My apologies for the long delay since my last. Adjusting to the Northern “climate” was something that took me by surprise. Hopefully, the illnesses associated with such travel are now behind me. The filth these people seem content to live in shall never cease to amaze me. As you suggested, I have made it to Skara Brae, though I find it in disrepair greater than you knew. In spite of most of the old city being overrun with many types of foul creature, the human inhabitants had not relinquished it to the forces of the Night. Some months before I arrived, a few groups of would be heroes took it upon themselves to begin reclaiming the city. I cannot fathom the method of their success, given the bouts of insanity to which they seem to be subject. Patience does not seem a virtue in their eyes. Perhaps I am getting ahead of myself…I have taken up the “hero” business. The “Mayor” of this ruin has a seemingly endless supply of gold, which he uses to reward “adventurers” for reclaiming buildings from the creatures of the Night. One such group (purported to be the most successful as luck would have it) was in need of a Wizard as I arrived. Joining them seemed the most efficacious method of inserting myself in the community, if not with subtlety. I began to question my decision almost immediately. They constantly bicker and squabble over the smallest of things. I hesitate to call any of them the leader of the group. However, a “Du-arph” by the name of Grundle seems to be a driving force in their success (if only through his avarice). I had, at first, mistaken him for a particularly large and stout peck, but apparently these Du-arphs are of different stock. This Grundle alternates between ruthless efficiency and profound cowardice, at times running (slowly) into a horde of uruks or fleeing (also slowly) from a mere ghost. He carries enough metal and gear with him to supply a platoon, there are times I marvel that the floor doesn’t give way beneath his feet. Nonetheless, he possesses a sort of cunning and paranoia which suits his career choice well.

We are accompanied by two servants of the Lords of Light and two other rather queer persons. They are all possessed by a certain disregard for their own safety. Recently, while assaulting an uruk infestation, I witnessed two of them leaping through a horrid defense of whirling blades that the brutes had established, only to be cut off by flaming oil. Luckily, we rescued them before anything tragic occurred. In dangerous circumstance, it is the group’s habit to send Dell and Mazrim (the aforementioned queer persons) ahead on “scouting” missions. In spite of taking on this dangerous task with little armor or defense beyond their wits and nerve, they are relentlessly teased for their ineffectiveness. Still, given the scant help these missions yield, I question the wisdom of the practice. The one named Mazrim concerns me. While his actions seem innocent, he bares a striking similarity to that son of cousin Hajima’s (the one that people whisper about.) I cannot say much about the two devout. One seems to be mad in the manner of that barber from Nisr Street. He mutters the blackest suggestions under his breath and then proclaims virtuous action with a loud voice. Still, the Lords appear to favor him, so who am I to judge?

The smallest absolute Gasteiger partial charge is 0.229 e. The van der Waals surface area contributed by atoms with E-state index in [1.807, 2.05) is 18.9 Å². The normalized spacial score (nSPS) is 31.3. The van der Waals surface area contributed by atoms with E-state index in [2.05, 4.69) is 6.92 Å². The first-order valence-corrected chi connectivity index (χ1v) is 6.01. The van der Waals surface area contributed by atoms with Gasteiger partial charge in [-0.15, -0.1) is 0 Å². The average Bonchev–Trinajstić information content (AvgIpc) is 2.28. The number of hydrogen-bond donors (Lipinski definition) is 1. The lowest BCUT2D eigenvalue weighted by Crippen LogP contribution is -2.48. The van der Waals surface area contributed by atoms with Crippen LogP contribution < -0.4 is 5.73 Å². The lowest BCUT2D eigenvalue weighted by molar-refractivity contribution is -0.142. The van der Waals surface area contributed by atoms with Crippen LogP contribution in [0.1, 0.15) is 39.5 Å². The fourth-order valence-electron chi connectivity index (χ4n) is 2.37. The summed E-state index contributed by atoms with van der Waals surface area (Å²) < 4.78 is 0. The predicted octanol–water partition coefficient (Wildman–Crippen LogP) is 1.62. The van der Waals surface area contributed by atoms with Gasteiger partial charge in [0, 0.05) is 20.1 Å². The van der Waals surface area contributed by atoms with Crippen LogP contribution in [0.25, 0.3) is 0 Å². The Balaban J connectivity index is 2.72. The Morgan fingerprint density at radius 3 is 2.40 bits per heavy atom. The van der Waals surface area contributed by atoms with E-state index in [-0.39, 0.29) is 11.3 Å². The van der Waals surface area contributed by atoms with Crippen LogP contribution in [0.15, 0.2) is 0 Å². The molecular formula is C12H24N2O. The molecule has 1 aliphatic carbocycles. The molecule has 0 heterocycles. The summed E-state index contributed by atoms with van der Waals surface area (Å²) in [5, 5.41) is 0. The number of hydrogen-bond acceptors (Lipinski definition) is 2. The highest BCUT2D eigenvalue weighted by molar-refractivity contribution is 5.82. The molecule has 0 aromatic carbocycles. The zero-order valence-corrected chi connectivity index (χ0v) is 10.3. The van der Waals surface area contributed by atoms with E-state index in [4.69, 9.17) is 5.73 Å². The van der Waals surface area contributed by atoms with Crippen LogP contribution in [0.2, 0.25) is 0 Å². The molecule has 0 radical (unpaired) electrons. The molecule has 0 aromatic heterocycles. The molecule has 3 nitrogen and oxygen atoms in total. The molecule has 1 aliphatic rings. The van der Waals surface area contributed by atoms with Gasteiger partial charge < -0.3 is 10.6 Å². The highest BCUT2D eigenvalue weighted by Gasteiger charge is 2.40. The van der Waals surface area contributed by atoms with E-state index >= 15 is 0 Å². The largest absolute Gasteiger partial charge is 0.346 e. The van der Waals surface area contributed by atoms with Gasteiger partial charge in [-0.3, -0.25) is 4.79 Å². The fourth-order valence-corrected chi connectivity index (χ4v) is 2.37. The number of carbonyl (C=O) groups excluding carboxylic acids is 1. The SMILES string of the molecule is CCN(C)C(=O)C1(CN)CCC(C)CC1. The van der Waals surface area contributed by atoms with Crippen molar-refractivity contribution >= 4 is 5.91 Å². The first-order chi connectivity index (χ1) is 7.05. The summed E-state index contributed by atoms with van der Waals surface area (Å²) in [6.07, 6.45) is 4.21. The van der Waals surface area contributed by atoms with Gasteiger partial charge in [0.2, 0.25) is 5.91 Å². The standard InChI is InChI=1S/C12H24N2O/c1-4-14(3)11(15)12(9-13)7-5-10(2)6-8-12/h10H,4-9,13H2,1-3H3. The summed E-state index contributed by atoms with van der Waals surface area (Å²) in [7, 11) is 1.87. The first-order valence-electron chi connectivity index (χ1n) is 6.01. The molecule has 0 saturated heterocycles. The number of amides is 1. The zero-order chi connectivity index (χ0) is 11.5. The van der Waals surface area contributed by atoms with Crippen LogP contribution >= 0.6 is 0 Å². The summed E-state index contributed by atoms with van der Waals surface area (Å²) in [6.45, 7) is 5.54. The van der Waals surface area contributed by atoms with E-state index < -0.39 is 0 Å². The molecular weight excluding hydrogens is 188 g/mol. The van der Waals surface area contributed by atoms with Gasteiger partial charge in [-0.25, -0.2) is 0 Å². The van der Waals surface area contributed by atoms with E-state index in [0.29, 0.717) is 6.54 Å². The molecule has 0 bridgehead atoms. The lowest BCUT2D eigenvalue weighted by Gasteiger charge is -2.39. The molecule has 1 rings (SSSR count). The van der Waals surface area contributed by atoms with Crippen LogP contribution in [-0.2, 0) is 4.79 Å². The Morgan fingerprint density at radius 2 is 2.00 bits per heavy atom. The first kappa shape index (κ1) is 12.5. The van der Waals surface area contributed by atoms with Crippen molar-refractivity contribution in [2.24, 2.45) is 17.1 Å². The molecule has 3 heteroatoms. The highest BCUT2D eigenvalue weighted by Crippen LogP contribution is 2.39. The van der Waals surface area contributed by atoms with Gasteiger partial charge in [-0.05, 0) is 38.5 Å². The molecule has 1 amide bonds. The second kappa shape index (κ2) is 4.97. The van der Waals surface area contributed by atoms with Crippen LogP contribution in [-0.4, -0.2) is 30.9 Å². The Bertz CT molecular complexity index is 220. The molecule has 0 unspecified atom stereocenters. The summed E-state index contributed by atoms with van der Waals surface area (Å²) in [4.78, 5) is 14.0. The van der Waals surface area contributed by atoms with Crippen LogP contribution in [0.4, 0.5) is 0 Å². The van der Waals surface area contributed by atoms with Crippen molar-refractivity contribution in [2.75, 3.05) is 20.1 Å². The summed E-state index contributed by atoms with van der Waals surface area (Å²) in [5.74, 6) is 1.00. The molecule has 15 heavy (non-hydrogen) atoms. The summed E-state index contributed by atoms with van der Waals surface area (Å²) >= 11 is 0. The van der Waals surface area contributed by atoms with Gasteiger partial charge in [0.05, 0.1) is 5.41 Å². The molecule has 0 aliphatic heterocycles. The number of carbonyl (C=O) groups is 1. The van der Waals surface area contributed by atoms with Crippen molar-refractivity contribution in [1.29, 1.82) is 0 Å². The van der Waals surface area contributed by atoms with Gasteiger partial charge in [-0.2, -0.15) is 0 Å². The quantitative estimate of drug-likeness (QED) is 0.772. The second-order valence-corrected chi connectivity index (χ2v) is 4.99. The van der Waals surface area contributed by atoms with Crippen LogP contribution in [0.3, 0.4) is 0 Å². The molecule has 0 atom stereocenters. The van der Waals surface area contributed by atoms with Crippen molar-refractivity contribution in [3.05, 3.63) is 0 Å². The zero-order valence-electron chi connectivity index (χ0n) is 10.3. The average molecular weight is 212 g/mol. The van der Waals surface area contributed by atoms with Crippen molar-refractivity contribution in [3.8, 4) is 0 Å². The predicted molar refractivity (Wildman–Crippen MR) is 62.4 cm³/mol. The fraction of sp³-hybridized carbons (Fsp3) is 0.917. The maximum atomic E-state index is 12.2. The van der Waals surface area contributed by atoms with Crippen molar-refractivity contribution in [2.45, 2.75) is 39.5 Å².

Here’s an odd bit of news. Apparently, beneath the human city which is almost overrun by Nightkin, there is also a Du-arphic city in the same state. These Du-arphs dwell beneath the rock in stone warrens they cut. Our most recent escapades have involved traipsing about in the wretched darkness that the Du-arphs call home, picking off the endless supply of creatures which inhabit it. The whole thing seems rather odd. Grundle seems singularly effective in combat against most of these brutes, yet they somehow had nearly exterminated an entire city of his kind. I expect this task to soon be over, and we can return to the task of cleansing Skara Brae. I have begun to wonder from what source all these villains, both above and below ground, have been supplied. Certainly their population would demand a steady stream of victuals, as well as arms. I will investigate further, perhaps this task can be made easier by starving the horrid things out.

Tell Mother not to worry. My companions are singularly suited to this violent task and quite capable of getting along with little help from me save organization and notetaking. I’ve only been in one risky scrape, and survived quite nicely. No progress yet on that other issue.

Live long and prosper,

Published in: on June 5, 2012 at 8:00 am  Leave a Comment